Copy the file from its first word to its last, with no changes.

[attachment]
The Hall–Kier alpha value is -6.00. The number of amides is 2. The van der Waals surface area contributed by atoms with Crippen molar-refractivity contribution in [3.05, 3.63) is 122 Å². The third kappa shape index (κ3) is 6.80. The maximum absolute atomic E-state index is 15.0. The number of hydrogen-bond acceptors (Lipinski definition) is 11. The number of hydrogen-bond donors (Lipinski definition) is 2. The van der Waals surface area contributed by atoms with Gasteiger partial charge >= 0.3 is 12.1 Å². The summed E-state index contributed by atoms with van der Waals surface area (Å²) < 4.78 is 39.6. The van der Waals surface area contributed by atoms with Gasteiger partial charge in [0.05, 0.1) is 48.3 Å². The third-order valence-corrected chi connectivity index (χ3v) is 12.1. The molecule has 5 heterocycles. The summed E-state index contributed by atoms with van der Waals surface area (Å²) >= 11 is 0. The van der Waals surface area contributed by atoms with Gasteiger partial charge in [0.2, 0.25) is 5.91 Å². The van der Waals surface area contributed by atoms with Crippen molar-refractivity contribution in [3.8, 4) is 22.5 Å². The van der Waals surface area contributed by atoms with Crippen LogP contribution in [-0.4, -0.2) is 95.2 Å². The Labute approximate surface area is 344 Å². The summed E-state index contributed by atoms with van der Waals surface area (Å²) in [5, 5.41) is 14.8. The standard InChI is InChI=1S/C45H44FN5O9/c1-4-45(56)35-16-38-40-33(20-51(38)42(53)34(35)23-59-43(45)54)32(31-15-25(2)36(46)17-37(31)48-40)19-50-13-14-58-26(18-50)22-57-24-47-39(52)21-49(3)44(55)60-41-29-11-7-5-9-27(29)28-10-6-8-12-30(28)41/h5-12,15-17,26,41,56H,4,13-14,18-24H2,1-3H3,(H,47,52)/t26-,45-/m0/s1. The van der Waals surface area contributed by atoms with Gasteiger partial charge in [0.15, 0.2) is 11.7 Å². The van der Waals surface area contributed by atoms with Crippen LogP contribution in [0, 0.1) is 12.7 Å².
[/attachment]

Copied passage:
The Hall–Kier alpha value is -6.00. The number of amides is 2. The van der Waals surface area contributed by atoms with Crippen molar-refractivity contribution in [3.05, 3.63) is 122 Å². The third kappa shape index (κ3) is 6.80. The maximum absolute atomic E-state index is 15.0. The number of hydrogen-bond acceptors (Lipinski definition) is 11. The number of hydrogen-bond donors (Lipinski definition) is 2. The van der Waals surface area contributed by atoms with Gasteiger partial charge >= 0.3 is 12.1 Å². The summed E-state index contributed by atoms with van der Waals surface area (Å²) < 4.78 is 39.6. The van der Waals surface area contributed by atoms with Gasteiger partial charge in [0.05, 0.1) is 48.3 Å². The third-order valence-corrected chi connectivity index (χ3v) is 12.1. The molecule has 5 heterocycles. The summed E-state index contributed by atoms with van der Waals surface area (Å²) >= 11 is 0. The van der Waals surface area contributed by atoms with Gasteiger partial charge in [0.2, 0.25) is 5.91 Å². The van der Waals surface area contributed by atoms with Crippen molar-refractivity contribution in [3.8, 4) is 22.5 Å². The van der Waals surface area contributed by atoms with Crippen LogP contribution in [-0.4, -0.2) is 95.2 Å². The Labute approximate surface area is 344 Å². The summed E-state index contributed by atoms with van der Waals surface area (Å²) in [5, 5.41) is 14.8. The standard InChI is InChI=1S/C45H44FN5O9/c1-4-45(56)35-16-38-40-33(20-51(38)42(53)34(35)23-59-43(45)54)32(31-15-25(2)36(46)17-37(31)48-40)19-50-13-14-58-26(18-50)22-57-24-47-39(52)21-49(3)44(55)60-41-29-11-7-5-9-27(29)28-10-6-8-12-30(28)41/h5-12,15-17,26,41,56H,4,13-14,18-24H2,1-3H3,(H,47,52)/t26-,45-/m0/s1. The van der Waals surface area contributed by atoms with Gasteiger partial charge in [0.15, 0.2) is 11.7 Å². The van der Waals surface area contributed by atoms with Crippen LogP contribution in [0, 0.1) is 12.7 Å².